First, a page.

Population Trends and Status of Two Exploited Northwest Atlantic Grenadiers, Coryphaenoides rupestris and Macrourus berglax
Jennifer A. Devine and Richard L. Haedrich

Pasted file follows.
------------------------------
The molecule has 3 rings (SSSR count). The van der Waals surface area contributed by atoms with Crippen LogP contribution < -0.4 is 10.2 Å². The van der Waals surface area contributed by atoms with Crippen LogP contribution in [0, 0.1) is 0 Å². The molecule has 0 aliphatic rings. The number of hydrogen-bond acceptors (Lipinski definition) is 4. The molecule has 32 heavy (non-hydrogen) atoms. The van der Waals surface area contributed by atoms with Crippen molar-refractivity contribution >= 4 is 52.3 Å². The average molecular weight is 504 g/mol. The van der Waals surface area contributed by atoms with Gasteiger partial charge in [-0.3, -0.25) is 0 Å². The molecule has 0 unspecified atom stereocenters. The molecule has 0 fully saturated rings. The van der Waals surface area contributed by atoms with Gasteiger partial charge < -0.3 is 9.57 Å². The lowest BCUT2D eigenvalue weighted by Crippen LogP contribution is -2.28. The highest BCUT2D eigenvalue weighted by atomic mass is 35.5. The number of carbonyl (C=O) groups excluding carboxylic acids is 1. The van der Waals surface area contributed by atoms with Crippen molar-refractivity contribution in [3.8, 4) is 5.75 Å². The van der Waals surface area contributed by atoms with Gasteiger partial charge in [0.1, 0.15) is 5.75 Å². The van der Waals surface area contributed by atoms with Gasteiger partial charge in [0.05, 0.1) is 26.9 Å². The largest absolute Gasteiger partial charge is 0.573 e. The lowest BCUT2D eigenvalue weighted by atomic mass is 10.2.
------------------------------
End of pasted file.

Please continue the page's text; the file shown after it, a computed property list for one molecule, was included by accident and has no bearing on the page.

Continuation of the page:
Abstract.—Roundnose grenadier Coryphaenoides rupestris and roughhead grenadier Macrourus berglax are well known slope species in the North Atlantic. Dramatic population declines in both species in Canadian waters of the Northwest Atlantic raised the question: was the decline a result of environmental changes or exploitation? Min–max autocorrelation factor analysis and dynamic factor analysis, two types of time series analysis, showed that a combination of factors acting on different temporal scales explained the trends in both species. Those in Macrourus were best explained by environmental factors operating on long time scales; those in Coryphaenoides were related to exploitation. Our results support the view that an unregulated deep-ocean fishery, as experienced by Coryphaenoides, has serious consequences for species that are slow-growing, long-lived, and late-maturing.